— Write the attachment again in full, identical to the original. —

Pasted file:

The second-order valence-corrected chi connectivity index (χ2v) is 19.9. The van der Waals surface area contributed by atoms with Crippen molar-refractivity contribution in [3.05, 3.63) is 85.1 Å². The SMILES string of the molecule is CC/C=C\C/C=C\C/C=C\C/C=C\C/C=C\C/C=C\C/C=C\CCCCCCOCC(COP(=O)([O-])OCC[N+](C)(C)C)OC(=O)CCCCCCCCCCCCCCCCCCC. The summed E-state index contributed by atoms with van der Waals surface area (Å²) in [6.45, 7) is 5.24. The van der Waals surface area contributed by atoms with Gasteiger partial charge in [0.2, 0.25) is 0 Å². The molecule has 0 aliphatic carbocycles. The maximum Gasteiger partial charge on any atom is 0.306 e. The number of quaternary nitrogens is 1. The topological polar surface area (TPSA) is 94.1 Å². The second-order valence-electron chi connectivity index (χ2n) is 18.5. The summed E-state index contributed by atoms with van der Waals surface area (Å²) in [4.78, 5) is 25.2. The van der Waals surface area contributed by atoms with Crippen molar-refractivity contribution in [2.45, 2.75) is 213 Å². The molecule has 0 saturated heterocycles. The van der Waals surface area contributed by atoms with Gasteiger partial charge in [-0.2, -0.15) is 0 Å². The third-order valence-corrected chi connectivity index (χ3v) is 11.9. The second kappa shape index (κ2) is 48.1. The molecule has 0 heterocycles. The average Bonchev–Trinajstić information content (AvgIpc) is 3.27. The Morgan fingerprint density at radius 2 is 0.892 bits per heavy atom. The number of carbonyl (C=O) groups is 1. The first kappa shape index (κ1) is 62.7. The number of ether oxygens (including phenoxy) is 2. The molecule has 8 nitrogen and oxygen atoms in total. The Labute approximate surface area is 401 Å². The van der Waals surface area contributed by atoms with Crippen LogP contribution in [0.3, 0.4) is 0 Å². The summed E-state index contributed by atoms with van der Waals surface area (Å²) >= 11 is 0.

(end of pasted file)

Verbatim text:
The second-order valence-corrected chi connectivity index (χ2v) is 19.9. The van der Waals surface area contributed by atoms with Crippen molar-refractivity contribution in [3.05, 3.63) is 85.1 Å². The SMILES string of the molecule is CC/C=C\C/C=C\C/C=C\C/C=C\C/C=C\C/C=C\C/C=C\CCCCCCOCC(COP(=O)([O-])OCC[N+](C)(C)C)OC(=O)CCCCCCCCCCCCCCCCCCC. The summed E-state index contributed by atoms with van der Waals surface area (Å²) in [6.45, 7) is 5.24. The van der Waals surface area contributed by atoms with Gasteiger partial charge in [0.2, 0.25) is 0 Å². The molecule has 0 aliphatic carbocycles. The maximum Gasteiger partial charge on any atom is 0.306 e. The number of quaternary nitrogens is 1. The topological polar surface area (TPSA) is 94.1 Å². The second-order valence-electron chi connectivity index (χ2n) is 18.5. The summed E-state index contributed by atoms with van der Waals surface area (Å²) in [4.78, 5) is 25.2. The van der Waals surface area contributed by atoms with Crippen molar-refractivity contribution in [2.45, 2.75) is 213 Å². The molecule has 0 saturated heterocycles. The van der Waals surface area contributed by atoms with Gasteiger partial charge in [-0.2, -0.15) is 0 Å². The third-order valence-corrected chi connectivity index (χ3v) is 11.9. The second kappa shape index (κ2) is 48.1. The molecule has 0 heterocycles. The average Bonchev–Trinajstić information content (AvgIpc) is 3.27. The Morgan fingerprint density at radius 2 is 0.892 bits per heavy atom. The number of carbonyl (C=O) groups is 1. The first kappa shape index (κ1) is 62.7. The number of ether oxygens (including phenoxy) is 2. The molecule has 8 nitrogen and oxygen atoms in total. The Labute approximate surface area is 401 Å². The van der Waals surface area contributed by atoms with Crippen LogP contribution in [0.3, 0.4) is 0 Å². The summed E-state index contributed by atoms with van der Waals surface area (Å²) >= 11 is 0.